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HomeEconomyCentral banks look to China’s renminbi to diversify foreign currency reserves

Central banks look to China’s renminbi to diversify foreign currency reserves


Central banks are looking towards the renminbi to diversify their foreign currency holdings in a sign that geopolitical flare-ups could chip away at the dollar’s dominance.

The proportion of central bank reserve managers that have invested in, or are interested in investing in, the renminbi increased to 85 per cent this year, from 81 per cent last year, according to an annual survey by UBS of 30 leading central banks conducted between April and June 2022.

“We’re seeing a gradual erosion of the dollar,” said Massimiliano Castelli, head of strategy for global sovereign markets at UBS. “The picture that emerges is one of a multipolar currency system.”

The rising interest in China’s currency comes after western powers froze around $300bn of Russia’s foreign currency reserves in response to Moscow’s invasion of Ukraine in early 2022. While the move is seen by the majority of managers surveyed as a one-off event, it pits those western powers against Russia and complicates relations with countries not joining in sanctions, which include China.

That accelerates a split between China and the US that had already begun during the Trump administration’s trade war. Four-fifths of the central bankers surveyed said that they believed that a move towards a multipolar world — away from a US-centric system — would benefit the renminbi. Less than half said it would benefit the US dollar.

Concerns about high US inflation and the Federal Reserve’s efforts to fight it have also weighed on shorter-term sentiment towards the dollar. Central banks typically hold dollars through US government debt, which has sold off sharply this year as the Fed has tightened monetary policy.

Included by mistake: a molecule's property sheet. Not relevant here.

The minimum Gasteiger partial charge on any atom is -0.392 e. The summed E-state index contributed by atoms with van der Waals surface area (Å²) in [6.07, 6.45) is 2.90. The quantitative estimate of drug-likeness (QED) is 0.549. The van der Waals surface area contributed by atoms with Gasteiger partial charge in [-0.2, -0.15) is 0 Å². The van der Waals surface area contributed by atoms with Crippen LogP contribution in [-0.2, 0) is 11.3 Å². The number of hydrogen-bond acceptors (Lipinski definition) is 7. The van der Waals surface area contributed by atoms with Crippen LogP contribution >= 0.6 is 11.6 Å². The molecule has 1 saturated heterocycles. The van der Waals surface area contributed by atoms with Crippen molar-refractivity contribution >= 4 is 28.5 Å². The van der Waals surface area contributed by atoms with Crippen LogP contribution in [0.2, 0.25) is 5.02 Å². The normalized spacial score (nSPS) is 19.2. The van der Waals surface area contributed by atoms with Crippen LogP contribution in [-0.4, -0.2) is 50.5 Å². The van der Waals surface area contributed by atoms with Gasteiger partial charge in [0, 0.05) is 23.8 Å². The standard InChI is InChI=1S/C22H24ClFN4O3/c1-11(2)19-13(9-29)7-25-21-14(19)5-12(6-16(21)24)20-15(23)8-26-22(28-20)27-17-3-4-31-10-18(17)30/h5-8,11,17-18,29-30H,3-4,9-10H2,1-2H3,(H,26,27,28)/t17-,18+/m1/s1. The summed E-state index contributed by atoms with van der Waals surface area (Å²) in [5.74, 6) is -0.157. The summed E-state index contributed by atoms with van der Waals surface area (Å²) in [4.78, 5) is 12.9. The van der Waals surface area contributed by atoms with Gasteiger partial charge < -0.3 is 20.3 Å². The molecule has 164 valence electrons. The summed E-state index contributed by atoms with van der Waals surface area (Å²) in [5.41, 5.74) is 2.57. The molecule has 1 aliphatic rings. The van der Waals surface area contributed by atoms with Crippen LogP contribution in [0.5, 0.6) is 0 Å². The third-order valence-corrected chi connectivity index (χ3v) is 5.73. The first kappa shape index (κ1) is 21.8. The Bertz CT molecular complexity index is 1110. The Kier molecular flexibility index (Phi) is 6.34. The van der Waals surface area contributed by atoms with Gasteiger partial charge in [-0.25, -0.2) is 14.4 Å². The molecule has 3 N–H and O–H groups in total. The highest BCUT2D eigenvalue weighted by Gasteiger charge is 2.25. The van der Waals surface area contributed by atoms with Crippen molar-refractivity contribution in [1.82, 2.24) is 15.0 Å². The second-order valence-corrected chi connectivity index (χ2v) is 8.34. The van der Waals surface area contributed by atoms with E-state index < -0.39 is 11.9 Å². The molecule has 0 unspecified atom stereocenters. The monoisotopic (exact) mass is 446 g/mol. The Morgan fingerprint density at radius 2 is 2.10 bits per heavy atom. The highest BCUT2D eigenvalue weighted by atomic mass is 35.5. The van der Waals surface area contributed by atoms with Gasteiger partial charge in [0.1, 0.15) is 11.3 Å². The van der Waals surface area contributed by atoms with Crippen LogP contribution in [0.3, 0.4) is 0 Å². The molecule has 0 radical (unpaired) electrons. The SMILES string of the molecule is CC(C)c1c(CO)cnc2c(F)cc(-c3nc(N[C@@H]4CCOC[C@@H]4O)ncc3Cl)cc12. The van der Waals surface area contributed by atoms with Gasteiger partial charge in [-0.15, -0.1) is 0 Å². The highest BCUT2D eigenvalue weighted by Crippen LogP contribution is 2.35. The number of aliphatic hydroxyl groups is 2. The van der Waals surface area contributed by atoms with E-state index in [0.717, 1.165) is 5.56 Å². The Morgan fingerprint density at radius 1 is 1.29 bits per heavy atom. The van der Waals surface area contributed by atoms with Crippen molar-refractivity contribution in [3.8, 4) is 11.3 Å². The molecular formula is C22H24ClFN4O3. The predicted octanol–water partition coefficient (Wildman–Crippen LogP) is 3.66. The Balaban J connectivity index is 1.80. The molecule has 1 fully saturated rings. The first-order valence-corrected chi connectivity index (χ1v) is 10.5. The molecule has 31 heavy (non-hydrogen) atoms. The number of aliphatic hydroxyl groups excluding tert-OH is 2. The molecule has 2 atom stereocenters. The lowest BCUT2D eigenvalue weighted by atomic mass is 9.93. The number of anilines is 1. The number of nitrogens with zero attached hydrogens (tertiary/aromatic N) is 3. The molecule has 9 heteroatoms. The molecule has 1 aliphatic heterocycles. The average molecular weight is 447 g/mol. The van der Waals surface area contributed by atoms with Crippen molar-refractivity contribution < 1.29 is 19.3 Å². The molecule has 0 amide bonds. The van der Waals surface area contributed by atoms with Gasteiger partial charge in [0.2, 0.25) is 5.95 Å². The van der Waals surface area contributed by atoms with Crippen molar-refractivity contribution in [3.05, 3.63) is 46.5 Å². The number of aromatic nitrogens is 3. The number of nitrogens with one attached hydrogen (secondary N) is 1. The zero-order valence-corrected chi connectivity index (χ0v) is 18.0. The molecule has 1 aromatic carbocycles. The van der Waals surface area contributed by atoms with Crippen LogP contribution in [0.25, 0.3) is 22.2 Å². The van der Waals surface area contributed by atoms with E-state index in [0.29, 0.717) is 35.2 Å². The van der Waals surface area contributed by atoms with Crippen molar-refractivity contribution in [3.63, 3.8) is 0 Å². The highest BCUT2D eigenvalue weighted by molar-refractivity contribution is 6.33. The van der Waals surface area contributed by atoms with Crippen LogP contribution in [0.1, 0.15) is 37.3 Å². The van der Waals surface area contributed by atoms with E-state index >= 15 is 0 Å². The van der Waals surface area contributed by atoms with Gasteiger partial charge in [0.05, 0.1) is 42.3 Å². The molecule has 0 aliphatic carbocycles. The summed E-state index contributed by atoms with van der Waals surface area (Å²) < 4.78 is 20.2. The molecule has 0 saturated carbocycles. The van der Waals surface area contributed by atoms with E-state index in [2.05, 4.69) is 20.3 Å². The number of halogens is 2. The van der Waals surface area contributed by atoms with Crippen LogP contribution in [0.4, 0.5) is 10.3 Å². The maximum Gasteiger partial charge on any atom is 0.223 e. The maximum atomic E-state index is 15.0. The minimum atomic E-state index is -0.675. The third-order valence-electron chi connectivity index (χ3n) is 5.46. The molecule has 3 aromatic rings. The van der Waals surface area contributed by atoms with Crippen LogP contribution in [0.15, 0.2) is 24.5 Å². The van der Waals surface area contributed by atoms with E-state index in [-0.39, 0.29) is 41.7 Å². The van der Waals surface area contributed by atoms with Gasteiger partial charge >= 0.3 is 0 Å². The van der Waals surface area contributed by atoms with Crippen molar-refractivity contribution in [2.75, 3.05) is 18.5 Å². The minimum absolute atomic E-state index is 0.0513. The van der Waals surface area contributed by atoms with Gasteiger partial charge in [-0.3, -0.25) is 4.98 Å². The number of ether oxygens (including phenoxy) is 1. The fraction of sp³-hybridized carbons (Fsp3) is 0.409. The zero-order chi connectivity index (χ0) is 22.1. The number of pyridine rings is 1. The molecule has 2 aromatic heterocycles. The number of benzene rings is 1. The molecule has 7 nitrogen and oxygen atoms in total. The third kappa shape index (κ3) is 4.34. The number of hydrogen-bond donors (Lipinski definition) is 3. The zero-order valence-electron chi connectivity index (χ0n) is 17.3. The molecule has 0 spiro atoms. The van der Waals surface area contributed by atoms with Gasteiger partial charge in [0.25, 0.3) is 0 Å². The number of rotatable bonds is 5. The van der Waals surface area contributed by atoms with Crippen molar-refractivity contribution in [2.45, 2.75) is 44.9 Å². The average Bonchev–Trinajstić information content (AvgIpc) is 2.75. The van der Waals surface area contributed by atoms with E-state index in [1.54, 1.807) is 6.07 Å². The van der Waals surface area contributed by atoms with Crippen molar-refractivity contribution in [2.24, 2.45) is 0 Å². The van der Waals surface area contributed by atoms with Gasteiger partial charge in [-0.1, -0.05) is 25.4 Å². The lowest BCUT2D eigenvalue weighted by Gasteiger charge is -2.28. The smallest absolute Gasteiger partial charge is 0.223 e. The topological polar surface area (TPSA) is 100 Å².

Line chart of Share of allocated reserves (%) showing Dollar's role in central bank reserves has declined

Reserve managers are seeking alternative assets such as equities, green debt and inflation-protected bonds in light of worries over holding US Treasuries, the survey showed. Nearly half of respondents said their portfolios are more diversified now compared to last year.

While the dollar remains far and away the world’s top reserve currency, its lead has declined in recent years. It accounted for just under 60 per cent of allocated reserves at the end of the first quarter of 2022, down from 65 per cent in the same period in 2016, according to IMF data. China’s renminbi, however, still only accounts for a small sliver, at less than 3 per cent.

The majority of central bank reserve managers have so far this year added to their dollar holdings. Of the managers surveyed, 62 per cent added to their dollar reserves in the last year, while 54 per cent added to their renminbi holdings.

“Eventually down the road we will see central banks and reserve managers thinking about what else they can have in their ammunition toolkit in order to fight volatility and macroeconomic events,” said Castelli.

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